- Clinical data 90%
- Efficacy 80%
- Security 80%
- Toxicity 20%
Tree Tree 15 to 30 m high. Its erect trunk, up to 1 m in diameter, is covered with a thick, fluffy and grayish crust. The leaves are alternate, unevenly pinnate, with opposite leaves and oblong, acuminate, winged and uneven at the base. The small flowers, pale yellow or pinkish green, appear in October and November.
The fruit is composed of three drupes the size of a pea, bright, black, solitary and globose.
Major chemical constituents
A significant number of quasinoids have been isolated and identified in their wood and bark, some of them glycosylated: quasine, 1-α-O-methylquasin, 1-dihydro-α-hydroxyquasin, 18-hydroxyquasine, 14,15-dehydroquasin, 11 -dihydro-12-norneoquasin, neoquasin, 16-α-O-methylneoquasin, quasialactol, nigakilactone A, 11-α-O- (β-D-glucopyranosyl) -16-α-O-methylneoquasin, parain, 1-hydroxy 12-α-hydroxyparaine, 12-α-hydroxy-13,18-dehydroparaine, 12-dihydro-α-hydroxyparaine, 11-α-acetylparaine and isoparain.
Quassinoid concentration in the bark and Quassia wood will depend on the exposure of the plant to the sun as well as age. Quasine content is higher in specimens from rainforests or in shade conditions, and is higher when the diameter (age) of the branches is higher; On the other hand, the proportion of neoquasin, the second most abundant quasinoid in Quassia amara, seems to be higher in individuals exposed to the sun, also increasing with age.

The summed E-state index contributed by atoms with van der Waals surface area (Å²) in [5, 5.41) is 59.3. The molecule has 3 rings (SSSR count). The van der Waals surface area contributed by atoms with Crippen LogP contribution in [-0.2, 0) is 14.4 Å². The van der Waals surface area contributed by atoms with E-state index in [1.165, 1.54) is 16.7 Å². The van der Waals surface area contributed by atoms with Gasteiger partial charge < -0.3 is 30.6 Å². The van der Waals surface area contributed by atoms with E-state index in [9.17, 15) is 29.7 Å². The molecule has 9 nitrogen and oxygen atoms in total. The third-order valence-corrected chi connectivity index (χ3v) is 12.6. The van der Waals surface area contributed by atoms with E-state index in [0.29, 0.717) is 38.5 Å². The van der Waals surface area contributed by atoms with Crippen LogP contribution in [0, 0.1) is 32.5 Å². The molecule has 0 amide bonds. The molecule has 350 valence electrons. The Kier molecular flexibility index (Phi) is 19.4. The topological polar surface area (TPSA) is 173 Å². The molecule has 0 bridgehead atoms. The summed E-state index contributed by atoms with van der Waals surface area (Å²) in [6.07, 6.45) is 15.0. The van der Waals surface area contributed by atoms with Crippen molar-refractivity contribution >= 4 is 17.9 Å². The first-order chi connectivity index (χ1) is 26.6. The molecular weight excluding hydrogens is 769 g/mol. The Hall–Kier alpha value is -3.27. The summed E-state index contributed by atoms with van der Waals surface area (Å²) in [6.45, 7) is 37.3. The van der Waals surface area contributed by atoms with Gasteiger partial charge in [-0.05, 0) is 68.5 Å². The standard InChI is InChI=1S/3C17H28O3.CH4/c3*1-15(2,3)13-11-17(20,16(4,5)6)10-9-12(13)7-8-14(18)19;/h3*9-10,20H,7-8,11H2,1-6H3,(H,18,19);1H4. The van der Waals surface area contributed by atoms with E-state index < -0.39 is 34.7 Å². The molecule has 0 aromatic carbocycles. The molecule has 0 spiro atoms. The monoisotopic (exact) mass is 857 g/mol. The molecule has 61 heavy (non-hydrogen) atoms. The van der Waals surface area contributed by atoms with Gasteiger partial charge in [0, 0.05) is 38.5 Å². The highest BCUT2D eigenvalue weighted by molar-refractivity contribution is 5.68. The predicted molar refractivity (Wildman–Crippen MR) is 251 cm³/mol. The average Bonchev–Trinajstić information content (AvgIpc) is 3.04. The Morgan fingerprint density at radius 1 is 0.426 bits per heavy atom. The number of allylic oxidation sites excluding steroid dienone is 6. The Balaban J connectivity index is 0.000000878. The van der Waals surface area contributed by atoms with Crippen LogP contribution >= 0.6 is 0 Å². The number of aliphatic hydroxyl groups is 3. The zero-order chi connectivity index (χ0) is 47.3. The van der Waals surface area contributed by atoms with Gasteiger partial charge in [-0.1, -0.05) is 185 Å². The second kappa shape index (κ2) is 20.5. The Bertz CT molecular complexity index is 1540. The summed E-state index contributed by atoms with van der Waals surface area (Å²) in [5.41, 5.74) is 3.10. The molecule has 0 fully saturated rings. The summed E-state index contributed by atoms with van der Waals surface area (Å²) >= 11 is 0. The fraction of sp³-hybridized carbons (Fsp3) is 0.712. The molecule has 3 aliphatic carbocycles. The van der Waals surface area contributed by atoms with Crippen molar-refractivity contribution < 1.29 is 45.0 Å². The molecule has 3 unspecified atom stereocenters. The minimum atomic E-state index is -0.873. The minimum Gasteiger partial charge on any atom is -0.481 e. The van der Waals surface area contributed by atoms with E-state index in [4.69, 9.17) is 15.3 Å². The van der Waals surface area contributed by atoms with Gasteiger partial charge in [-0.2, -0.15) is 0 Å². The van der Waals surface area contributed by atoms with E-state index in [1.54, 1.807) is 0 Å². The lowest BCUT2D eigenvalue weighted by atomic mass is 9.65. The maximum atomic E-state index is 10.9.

In the fruits, flowers and leaves of Quassia amara, quasinoid quasine has been isolated and identified.
Medicinal uses of Quassia amara
It is useful for lack of appetite or difficult digestion due to gastric and intestinal atony, and cases in which it stimulates the secretion of digestive juices and favors the functioning of the gallbladder.
It is indicated in dyspepsia, constipation, digestive atony and liver congestion.
Quasia is not very toxic, however it is much higher on invertebrates, which is why it has been used as an antiparasitic agent and in the treatment of intestinal worm infections, especially pinworms.
Between the medicinal uses, they are attributed to him: anti-pirético, appetizer, diuretic and stimulant of the gastrointestinal system.
Some studies show that it has anti-leukemic, anti-inflammatory, anti-viral, anti-malaric, amoebicidal activity and insecticidal properties.
The use of cuasia is formally contraindicated during pregnancy, due to its contracting action on smooth muscle fibers.
More information: http://redsa.com.mx/descargas/fichastecnicas/cuasia.pdf